The teen birth rate in the United States dropped to a historic low in 2011, with rates declining in nearly every state, according to a new report from the Centers for Disease Control and Prevention.
There were 31.3 births per 1,000 teens in 2011, down from 41.5 births per 1,000 adolescents ages 15 to 19 years in 2007 and 61.8 births per 1,000 teens in 1991, according to the report.
Increased use of contraception played a role in the decline, according to the authors.
The steepest declinein teen birth rates was seen among Hispanic teenagers — nationally, the birth rate of Hispanic teens decreased by 34 percent between 2007 and 2011, and the rate dropped by 40 percent in some states. The birth rate of black teens declined by 24 percent, while the rate for white teenagers decreased by 20 percent.
Arizona and Utah saw the greatest declines, of 35 percent, while North Dakota and West Virginia didn’t show significant change between 2007 and 2011. The rest of the states had declines of at least 15 percent.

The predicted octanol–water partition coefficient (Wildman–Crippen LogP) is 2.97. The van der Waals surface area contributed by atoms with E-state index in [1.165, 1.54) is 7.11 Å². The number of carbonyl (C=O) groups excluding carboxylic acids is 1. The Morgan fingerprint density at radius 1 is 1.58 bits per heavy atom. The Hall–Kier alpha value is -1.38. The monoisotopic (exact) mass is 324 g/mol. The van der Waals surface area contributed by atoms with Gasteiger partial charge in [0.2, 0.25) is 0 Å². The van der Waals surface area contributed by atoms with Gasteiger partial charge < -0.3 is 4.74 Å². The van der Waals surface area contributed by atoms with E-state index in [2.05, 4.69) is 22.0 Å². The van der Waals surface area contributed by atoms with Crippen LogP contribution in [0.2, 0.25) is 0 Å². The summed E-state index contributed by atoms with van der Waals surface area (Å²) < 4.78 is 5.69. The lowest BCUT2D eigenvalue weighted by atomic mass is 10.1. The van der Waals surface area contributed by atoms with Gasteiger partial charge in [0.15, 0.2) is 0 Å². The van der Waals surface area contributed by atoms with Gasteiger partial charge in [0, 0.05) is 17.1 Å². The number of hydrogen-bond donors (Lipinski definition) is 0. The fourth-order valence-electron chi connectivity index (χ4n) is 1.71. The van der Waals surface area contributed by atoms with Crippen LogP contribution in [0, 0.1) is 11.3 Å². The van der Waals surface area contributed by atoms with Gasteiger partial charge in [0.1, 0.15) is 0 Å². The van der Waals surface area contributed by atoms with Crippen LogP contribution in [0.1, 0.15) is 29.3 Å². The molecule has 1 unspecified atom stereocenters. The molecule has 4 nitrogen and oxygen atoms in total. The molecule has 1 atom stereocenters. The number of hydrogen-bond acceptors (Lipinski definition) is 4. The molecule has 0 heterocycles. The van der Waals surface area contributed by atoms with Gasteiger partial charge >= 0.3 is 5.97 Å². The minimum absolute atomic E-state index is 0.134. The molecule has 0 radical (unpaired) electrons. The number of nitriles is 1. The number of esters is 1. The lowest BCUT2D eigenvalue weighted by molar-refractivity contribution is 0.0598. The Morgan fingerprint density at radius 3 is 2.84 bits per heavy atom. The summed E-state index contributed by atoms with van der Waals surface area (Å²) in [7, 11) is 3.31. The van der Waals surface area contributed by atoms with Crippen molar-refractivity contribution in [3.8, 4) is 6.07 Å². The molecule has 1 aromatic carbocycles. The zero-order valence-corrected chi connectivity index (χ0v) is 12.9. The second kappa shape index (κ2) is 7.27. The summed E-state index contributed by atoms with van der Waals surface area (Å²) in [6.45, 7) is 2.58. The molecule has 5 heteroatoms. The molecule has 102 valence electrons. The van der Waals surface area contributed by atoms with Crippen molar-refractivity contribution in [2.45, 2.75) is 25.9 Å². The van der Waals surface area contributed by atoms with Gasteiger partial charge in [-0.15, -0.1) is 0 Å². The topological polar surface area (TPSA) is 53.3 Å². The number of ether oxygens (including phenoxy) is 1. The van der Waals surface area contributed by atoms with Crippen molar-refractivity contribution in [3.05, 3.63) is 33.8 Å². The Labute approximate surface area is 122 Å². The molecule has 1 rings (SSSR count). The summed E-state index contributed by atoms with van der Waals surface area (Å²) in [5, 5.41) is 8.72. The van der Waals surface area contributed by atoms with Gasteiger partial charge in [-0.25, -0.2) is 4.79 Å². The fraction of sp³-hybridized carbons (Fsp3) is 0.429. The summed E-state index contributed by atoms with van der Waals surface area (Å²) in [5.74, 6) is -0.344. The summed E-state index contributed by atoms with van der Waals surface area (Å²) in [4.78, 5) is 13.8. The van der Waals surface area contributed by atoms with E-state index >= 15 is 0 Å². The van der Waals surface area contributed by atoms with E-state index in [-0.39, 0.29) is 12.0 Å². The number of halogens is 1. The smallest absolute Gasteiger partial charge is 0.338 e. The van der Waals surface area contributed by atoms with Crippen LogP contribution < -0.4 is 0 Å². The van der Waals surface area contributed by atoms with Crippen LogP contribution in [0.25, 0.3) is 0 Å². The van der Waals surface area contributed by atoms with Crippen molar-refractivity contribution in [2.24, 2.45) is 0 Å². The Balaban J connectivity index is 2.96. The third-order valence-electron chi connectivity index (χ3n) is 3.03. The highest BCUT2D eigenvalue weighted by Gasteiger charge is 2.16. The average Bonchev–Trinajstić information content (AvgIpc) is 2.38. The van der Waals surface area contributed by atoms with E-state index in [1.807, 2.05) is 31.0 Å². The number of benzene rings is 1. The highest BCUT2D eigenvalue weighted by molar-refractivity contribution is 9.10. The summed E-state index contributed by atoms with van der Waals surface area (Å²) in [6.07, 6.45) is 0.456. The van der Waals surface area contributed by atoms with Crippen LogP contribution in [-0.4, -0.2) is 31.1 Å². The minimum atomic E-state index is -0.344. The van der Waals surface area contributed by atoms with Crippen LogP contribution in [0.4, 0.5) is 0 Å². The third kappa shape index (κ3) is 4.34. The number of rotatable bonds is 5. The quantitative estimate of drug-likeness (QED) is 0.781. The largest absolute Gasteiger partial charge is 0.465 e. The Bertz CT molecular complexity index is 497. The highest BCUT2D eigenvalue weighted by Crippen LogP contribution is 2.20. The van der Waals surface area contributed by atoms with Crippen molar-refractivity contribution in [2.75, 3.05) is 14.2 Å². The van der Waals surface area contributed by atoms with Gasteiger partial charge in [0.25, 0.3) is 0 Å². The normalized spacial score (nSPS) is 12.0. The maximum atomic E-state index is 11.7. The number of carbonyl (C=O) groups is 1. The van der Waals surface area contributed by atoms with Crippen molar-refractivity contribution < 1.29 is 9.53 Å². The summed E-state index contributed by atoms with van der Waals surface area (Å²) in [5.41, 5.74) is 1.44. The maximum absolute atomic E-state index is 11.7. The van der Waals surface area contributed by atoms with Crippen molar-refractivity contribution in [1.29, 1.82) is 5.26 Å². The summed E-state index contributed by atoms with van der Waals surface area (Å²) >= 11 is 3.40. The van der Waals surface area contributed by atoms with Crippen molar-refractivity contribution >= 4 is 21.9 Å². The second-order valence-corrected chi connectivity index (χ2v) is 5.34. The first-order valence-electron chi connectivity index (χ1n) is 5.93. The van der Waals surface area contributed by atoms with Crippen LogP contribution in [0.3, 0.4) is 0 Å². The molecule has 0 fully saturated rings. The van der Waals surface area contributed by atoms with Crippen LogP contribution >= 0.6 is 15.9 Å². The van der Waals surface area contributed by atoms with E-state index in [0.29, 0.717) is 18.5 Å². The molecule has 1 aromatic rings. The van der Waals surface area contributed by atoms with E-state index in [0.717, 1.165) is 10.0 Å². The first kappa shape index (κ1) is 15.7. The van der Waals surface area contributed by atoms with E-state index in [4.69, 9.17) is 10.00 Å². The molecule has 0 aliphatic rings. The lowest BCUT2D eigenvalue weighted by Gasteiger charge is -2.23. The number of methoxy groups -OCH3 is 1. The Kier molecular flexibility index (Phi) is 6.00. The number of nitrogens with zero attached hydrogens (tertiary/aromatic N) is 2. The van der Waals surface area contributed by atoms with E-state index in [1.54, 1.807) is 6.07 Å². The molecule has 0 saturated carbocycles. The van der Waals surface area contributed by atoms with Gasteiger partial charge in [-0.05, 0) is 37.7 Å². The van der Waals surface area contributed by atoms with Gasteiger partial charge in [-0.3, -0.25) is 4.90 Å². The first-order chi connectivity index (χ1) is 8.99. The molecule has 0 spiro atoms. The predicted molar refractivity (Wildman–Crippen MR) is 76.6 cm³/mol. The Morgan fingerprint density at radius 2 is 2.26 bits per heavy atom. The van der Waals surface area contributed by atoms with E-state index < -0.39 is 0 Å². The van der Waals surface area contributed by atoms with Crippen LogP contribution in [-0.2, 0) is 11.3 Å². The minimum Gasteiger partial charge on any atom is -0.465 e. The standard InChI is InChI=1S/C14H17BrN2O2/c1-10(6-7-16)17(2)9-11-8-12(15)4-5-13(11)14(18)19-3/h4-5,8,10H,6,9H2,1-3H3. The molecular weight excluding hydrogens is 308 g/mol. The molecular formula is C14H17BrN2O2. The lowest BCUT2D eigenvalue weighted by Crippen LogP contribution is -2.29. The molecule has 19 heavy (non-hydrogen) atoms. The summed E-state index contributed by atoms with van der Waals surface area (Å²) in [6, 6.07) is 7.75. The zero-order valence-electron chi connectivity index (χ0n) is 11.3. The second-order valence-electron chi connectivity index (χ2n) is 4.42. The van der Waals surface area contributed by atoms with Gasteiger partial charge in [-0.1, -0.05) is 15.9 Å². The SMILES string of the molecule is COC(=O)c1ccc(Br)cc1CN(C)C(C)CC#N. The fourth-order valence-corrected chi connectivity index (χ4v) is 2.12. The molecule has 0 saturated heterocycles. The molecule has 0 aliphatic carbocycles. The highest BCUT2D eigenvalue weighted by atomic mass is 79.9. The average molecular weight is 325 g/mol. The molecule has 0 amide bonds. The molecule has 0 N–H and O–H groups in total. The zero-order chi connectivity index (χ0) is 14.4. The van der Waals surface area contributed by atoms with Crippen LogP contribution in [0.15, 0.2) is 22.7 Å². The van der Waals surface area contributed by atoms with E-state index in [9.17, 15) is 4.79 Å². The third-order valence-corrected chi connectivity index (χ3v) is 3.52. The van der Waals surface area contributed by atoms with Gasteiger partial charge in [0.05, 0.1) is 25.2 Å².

Infants born to teenagers are at higher risk of low birth weight, preterm birth and of dying in infancy, compared with infants born to women ages 20 and older. The public cost associated with teen births is estimated at $10.9 billion per year, according to the report.
The decrease in teen birth rates began in 1991, but was interrupted in 2006 and 2007. Since 1991, the national teen birth rate has decreased by almost half.
If birth rates had remained at their 1991 levels, an estimated 3.6 million more births to teenagers would have occurred between 1992 and 2011, the report said.
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